The Fresh Loaf

News & Information for Amateur Bakers and Artisan Bread Enthusiasts

Sourdough and Starters

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Capturing the wild yeasts.

rgreenberg2000's picture

Checking in and THANK YOU!!

May 23, 2015 - 5:49pm -- rgreenberg2000

Just finished up another couple of loaves of my standard 1-2-3, and thought I'd share.  I also just wanted to say a quick THANK YOU to all of you at TFL.  It is because of what I have learned here that I can create this wonderful bread consistently every time. :)

Just out of the oven and singing:

Close up of the ear:

Nominingi's picture

When is a starter ready for use? Substitute for red rye malt in Borodinsky

May 23, 2015 - 1:29pm -- Nominingi

I took a batard of Norwich Sourdough to an potluck recently and was told by new Uzbekistani friends there that the taste of the bread was the closest they've had to that of home they've had since moving to Canada. Long story short: they are joining me in the next few days to bake Norwich SD and will then go home with their own starter. I'm compiling a primer for them and would appreciate tips on how to describe a starter that is ready for use.

mickeyk44's picture

success at last

May 23, 2015 - 11:29am -- mickeyk44

all my attempts to bake ww and rye sourdough came out flattish

 I gave up on no knead bread and switches to bob's ww bread flour instead of ap ww

 I have been using bob's dark rye for all my breads

 this is what I did

 I mixed

52 gm rye  

386 gm bob's ww bread flour

300 gm of water (I added 10 gm more after the flour was to dry )

 8 gm olive oil

I let it sit for 2 hours

 then mixed in

 8 gm salt

154 gm ww starter ( feed with the ww bread for a week)

AbeNW11's picture

The Starter Debate: Drogon & Dabrownman 100% Correct

May 23, 2015 - 10:34am -- AbeNW11

We've had debates on this forum about when to use a Starter. As usual 2 bakers, 3 opinions. I was under the impression that peaked and just falling was the 'rule'. Drogon & Dabrownman explained that they use a non recently matured starter straight from the fridge. This went against my better judgement till now. Made some pizza dough, with drogons advice, last night with starter straight from the fridge which hasn't been fed in two weeks and left it to bulk ferment overnight. Woke up this morning to one lovely looking bubbly dough. Well that solves it then.

limpy's picture

Chemical Reaction to Cleaning???

May 22, 2015 - 7:57am -- limpy

I am on my very first sour dough starter (water, flour & honey). It appeared to be going well, but I am staying with my sister and she has a cleaning lady come in once per week. On day 3 I left the starter in the kitchen while the cleaning lady sprayed cleaning solutions into the air (a lot! it smelled like 409 all day) for a couple of hours. Could that have killed the starter? Should I start over? There's been no bubbling since that afternoon and I'm on day 5 (70 to 80 degrees temps) and there's no action or rising at all.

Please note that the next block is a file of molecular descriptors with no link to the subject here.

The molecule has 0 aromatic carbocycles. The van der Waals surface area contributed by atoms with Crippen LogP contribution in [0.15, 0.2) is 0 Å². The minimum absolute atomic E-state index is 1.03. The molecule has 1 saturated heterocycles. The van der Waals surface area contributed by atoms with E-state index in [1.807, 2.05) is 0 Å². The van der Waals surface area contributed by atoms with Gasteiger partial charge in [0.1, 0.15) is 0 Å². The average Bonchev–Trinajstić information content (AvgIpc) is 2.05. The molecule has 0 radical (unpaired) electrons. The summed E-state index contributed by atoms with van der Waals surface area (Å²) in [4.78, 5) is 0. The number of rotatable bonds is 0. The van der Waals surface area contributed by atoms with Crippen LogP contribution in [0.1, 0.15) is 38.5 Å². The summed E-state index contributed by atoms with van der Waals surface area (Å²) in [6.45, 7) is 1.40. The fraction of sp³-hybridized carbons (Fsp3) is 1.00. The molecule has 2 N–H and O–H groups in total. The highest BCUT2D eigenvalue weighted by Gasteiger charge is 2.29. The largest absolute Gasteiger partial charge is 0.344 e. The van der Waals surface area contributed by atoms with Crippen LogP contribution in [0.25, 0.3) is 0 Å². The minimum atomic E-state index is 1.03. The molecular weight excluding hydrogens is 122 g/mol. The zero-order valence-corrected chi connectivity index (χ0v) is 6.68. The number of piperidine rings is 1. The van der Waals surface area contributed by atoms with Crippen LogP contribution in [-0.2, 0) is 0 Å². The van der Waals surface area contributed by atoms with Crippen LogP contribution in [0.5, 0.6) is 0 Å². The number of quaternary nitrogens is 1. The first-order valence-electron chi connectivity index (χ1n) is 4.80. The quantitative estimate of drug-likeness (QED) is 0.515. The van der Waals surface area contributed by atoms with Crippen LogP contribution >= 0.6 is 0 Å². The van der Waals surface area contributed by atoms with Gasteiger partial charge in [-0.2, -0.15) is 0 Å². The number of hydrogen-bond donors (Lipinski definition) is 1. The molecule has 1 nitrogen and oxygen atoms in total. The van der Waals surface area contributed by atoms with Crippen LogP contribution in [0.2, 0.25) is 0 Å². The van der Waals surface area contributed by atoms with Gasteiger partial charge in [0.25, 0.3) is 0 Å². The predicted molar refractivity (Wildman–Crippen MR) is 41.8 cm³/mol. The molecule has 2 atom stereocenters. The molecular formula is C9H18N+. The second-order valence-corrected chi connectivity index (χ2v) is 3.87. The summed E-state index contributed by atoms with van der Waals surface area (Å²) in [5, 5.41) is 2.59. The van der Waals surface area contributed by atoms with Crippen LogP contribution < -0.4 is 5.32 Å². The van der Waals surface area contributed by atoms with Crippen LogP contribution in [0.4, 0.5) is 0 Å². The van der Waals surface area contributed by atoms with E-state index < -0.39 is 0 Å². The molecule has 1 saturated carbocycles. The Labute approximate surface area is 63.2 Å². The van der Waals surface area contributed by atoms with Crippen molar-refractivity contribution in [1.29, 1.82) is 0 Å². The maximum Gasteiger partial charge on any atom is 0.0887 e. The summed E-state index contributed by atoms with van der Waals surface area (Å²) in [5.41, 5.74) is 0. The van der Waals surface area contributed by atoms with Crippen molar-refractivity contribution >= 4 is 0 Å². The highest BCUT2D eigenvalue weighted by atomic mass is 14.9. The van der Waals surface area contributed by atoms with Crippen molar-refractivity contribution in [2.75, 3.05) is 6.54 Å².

luna2's picture

Mixing in a blender?

May 21, 2015 - 2:47pm -- luna2

This is a stupid question but I'm making my first sourdough starter and want to make sure I am doing everything right. The instructions say to stir it by hand but I have been using a blender at low speed to mix the starter each time I feed it, to get rid of all of the flour clumps. I assume this won't affect anything but just want to make sure. So far it is about day 8 and smells like wine or vinegar, but I don't see many bubbles, and the water and flour are separated after 24 hours.

ithilas's picture

Calculating nutrition for bread starter

May 20, 2015 - 8:12am -- ithilas

Does anyone know how to calculate the nutrition for a bread starter? I use the potato flake starter where I am adding 3 tbsps of potato flakes, 3/4 cup of sugar and 1 cup of warm water every week to the starter. One whole cup of starter is usually added to a bread recipe. This is the recipe I have:


Heylo's picture

strech and fold substitute

May 19, 2015 - 1:10pm -- Heylo

hi there

since working a lot with spelt and rye, i've been getting lots of advice from you in this forum to S&F in order to enhance dough strength.

unfortunately though, i mainly use  my mixer due to wrist problems. so i'm wondering, what can i do instead of S&Fing? will replacing S&Fs with a few minutes of mixer kneading (in the same time intervals) be as effective?

hoping for an optimistic answer.. ;)


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